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Psycorona: research at an unprecedented scale into the psychological effects of coronavirus.

By: Marco in ’t Veldt Sustainable Society UG
25 January 2022
Pontus Leander
Pontus Leander

It is one of the largest psychological studies ever: more than one hundred researchers from dozens of countries and nearly sixty thousand participants from countries all over the world. Together they are responsible for creating a gigantic database on the psychological effects of coronavirus and the countless scientific articles it has produced. This has been facilitated by Sustainable Society and the Ubbo Emmius Fund of the University of Groningen. Associated Professor Pontus Leander is the initiator of the project and explains more.

How did it come about? Pontus Leander: ‘At the start of the coronavirus outbreak we realised immediately: “This is important.” And we knew we had to be quick. If you want to conduct a good study, the ideal scenario is to track a phenomenon from beginning to end. Fortunately I had just prepared a study into how people respond to threats together with my PhD students. As a behavioural psychologist with roots in the US, I work on mass shootings. So we knew the way to study how people deal with a threat. We were able to apply that straightaway, albeit to a different topic than we initially had in mind.’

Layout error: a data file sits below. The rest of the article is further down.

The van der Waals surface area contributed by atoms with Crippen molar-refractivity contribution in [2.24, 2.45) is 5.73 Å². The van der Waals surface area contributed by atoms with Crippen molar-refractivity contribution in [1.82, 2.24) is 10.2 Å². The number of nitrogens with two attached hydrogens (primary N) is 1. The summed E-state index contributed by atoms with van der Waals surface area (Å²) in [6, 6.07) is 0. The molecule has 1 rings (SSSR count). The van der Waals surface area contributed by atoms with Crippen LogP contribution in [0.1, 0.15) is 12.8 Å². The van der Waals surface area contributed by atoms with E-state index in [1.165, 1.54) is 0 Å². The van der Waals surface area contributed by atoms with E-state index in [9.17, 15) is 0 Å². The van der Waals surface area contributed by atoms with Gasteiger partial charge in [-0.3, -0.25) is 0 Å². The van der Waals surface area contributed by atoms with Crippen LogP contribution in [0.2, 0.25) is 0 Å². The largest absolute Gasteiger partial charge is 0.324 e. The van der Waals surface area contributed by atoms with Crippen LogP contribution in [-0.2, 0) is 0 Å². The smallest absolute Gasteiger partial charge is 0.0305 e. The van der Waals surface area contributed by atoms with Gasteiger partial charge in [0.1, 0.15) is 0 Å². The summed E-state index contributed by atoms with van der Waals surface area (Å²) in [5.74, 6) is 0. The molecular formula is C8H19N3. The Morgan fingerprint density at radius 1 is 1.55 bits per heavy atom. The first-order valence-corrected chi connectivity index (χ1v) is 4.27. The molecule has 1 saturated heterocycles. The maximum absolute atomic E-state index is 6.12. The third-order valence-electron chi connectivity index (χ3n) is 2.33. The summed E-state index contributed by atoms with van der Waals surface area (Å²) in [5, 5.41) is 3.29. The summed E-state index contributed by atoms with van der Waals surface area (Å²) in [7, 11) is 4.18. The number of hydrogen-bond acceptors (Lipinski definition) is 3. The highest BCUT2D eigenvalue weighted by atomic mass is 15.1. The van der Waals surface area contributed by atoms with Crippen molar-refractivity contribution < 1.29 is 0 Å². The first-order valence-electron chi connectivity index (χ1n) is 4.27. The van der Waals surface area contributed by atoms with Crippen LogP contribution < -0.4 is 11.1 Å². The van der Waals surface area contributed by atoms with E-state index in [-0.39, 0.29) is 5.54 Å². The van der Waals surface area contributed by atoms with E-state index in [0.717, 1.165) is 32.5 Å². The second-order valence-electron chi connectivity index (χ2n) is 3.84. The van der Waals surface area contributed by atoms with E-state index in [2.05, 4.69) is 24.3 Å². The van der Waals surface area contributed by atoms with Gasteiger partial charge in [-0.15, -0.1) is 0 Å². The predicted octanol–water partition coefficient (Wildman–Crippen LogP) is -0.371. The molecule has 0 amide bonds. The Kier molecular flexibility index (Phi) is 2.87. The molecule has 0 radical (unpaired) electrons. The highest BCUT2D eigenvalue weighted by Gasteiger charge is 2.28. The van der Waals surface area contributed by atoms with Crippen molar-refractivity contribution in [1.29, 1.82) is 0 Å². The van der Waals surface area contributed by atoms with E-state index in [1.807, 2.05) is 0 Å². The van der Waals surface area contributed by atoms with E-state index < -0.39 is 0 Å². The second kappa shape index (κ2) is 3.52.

Unprecedented lockdowns
The coronavirus pandemic started in January 2020, and has continued for two years by now. In January we received the first signals that it was about to break out. In February 2020, we had the first coronavirus infection in the Netherlands, and after that things moved very quickly. In May, there were four million infections in 180 countries. Many governments decided to announce lockdowns to stop the transmission of this dangerous virus. There was a time when 2.6 billion people were in lockdown, about one third of the world population, and more people than populated the earth at the time of the last pandemic, the Spanish Flu in 1918.

This was a first in global history, and scientists called it the ‘largest psychological experiment’ in the world ever. How do people respond to the threat of a pandemic, to government measures and to lockdowns? What are the psychological and social effects? Are there cultural differences in the responses?

Research at an unprecedented scale